I, too, recommend wiring to the battery.
 

·
Registered
Joined
·
324 Posts
Discussion Starter #4
Thanks for your replies.

Looks like I could buy the gloves, heat-troller and a Y-harness to use them on the bike. And I have some 3 cell Lipo's I could wire up to use the gloves off the bike.
 

·
Registered
Joined
·
471 Posts
Thanks for your replies.

Looks like I could buy the gloves, heat-troller and a Y-harness to use them on the bike. And I have some 3 cell Lipo's I could wire up to use the gloves off the bike.
Yup, that's the setup I have (minus the LiPo batteries). Works well. I ran my wires that go to the gloves through my jacket for a cleaner look and to keep them out of my way while riding. They're *just* long enough.

-John
 

·
Premium Member
Joined
·
1,119 Posts
Thanks for your replies.

Looks like I could buy the gloves, heat-troller and a Y-harness to use them on the bike. And I have some 3 cell Lipo's I could wire up to use the gloves off the bike.
The LIPOs are ok if they output 12V or you power the gloves without the controller. Using a voltage too much different from 12V (I think most LIPOs are 7.5V) could damage the controller, or the controller just might not work, depending on how it is designed. I suspect most controllers can handle a lower voltage, but I'm not sure. You may want to contact whichever manufacturers controller you get to ask about that.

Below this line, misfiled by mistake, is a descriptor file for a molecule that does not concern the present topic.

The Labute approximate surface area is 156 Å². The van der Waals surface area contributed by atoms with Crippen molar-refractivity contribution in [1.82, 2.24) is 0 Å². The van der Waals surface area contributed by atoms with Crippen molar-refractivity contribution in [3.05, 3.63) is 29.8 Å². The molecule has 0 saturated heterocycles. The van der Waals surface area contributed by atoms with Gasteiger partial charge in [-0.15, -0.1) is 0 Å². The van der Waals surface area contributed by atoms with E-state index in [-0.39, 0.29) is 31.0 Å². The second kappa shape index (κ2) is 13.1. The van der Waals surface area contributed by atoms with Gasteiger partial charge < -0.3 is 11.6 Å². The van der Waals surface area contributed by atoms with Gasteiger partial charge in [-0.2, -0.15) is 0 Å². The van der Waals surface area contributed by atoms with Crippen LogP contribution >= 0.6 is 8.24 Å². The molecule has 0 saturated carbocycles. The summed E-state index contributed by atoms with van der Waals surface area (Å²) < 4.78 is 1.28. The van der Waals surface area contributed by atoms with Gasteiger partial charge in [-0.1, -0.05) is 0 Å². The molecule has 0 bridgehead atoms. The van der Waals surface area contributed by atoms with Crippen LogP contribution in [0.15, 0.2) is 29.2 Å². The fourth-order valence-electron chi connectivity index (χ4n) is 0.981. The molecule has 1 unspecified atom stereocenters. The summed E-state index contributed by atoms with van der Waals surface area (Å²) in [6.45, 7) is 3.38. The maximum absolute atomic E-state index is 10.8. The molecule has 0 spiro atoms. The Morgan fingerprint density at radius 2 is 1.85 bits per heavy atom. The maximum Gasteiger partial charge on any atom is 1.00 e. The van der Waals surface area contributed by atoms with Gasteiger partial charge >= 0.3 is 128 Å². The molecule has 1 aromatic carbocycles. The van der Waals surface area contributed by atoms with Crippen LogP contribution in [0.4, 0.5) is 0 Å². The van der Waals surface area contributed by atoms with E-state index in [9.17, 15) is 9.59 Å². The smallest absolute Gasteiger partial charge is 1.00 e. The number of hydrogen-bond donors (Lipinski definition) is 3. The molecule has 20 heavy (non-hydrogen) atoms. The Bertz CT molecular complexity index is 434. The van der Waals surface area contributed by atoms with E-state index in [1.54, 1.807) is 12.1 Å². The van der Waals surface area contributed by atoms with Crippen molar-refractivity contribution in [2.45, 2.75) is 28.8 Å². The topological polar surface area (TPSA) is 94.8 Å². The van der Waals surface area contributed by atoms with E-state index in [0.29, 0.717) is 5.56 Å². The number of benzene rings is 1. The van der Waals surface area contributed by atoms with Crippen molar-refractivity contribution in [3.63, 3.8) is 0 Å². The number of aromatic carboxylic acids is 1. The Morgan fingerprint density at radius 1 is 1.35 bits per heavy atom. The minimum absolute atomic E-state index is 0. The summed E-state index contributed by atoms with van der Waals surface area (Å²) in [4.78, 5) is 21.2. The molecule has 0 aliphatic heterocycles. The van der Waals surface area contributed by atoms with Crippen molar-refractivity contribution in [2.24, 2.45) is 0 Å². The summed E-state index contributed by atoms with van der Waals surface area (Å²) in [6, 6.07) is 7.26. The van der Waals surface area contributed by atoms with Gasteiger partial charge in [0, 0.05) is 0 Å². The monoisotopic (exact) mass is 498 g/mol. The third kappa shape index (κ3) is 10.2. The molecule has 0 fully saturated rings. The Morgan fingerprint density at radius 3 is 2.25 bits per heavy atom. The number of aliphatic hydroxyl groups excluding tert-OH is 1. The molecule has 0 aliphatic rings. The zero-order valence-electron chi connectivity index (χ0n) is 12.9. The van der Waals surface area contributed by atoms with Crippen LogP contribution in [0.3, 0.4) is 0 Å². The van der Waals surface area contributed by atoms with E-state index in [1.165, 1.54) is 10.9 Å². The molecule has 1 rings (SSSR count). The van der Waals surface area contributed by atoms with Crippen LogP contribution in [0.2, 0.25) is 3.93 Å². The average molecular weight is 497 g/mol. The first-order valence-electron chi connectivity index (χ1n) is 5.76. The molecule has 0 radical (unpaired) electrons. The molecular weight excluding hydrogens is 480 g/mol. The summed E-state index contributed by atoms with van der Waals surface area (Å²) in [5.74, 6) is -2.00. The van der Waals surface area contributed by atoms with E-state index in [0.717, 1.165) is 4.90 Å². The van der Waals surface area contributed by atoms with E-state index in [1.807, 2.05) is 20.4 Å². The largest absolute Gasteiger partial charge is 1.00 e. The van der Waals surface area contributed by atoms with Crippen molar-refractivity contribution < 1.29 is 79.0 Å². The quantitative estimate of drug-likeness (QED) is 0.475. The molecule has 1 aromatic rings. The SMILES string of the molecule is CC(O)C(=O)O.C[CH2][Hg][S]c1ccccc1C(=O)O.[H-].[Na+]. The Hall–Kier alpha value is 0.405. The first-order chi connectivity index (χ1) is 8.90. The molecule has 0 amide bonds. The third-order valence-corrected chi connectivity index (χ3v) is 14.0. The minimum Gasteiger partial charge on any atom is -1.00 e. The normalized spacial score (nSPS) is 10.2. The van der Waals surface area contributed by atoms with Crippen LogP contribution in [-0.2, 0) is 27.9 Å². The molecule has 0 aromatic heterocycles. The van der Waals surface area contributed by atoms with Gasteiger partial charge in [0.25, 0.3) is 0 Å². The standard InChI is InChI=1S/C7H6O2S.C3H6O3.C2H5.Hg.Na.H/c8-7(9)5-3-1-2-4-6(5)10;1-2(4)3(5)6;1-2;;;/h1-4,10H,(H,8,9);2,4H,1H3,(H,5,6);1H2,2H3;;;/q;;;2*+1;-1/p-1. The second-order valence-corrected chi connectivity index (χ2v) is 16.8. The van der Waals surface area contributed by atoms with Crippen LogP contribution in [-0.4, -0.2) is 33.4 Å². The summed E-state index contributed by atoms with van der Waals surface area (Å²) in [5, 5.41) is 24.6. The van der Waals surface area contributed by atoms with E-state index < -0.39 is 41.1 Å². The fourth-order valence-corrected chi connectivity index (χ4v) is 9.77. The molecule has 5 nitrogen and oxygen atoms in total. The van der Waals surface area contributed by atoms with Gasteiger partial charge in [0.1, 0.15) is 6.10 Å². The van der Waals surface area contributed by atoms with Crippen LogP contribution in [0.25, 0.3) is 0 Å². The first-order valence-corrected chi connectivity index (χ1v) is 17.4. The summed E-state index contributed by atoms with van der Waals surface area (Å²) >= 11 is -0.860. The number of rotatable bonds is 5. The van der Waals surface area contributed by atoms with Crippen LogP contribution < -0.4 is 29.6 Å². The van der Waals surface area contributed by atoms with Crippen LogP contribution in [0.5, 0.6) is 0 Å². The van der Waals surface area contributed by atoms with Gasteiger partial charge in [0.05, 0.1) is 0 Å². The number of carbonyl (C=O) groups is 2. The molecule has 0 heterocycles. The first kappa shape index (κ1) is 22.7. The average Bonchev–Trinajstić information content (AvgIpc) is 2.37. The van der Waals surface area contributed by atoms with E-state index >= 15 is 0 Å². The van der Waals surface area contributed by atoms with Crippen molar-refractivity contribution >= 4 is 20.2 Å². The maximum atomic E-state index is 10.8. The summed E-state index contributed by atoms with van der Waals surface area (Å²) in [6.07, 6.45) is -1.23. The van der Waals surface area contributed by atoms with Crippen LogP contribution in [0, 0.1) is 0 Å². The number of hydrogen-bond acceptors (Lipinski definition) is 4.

If you bypass the controller, you can use any voltage from about 14.5V down to probably 5V - 7V. The problem with the higher voltages is that the gloves can get very hot, so be sure you either need an on/off switch, or a setup you can plug and unplug easily. Even at 10° F, I only ran my gloves somewhere between 1/3 and 1/2 power. At 3/4 power, the gloves got so hot my hands were stinging.
 

·
Registered
Joined
·
471 Posts
What about heated grips ?
Then gloves don't matter.
I did some research into them - not so great if you have multiple bikes or don't have hippo hands. The grips heat the inside of your hands, but not the outside. The FG gloves I have heat the outside of the hand, which is greatly effective.

-John
 

·
Registered
Joined
·
471 Posts
Even at 10° F, I only ran my gloves somewhere between 1/3 and 1/2 power. At 3/4 power, the gloves got so hot my hands were stinging.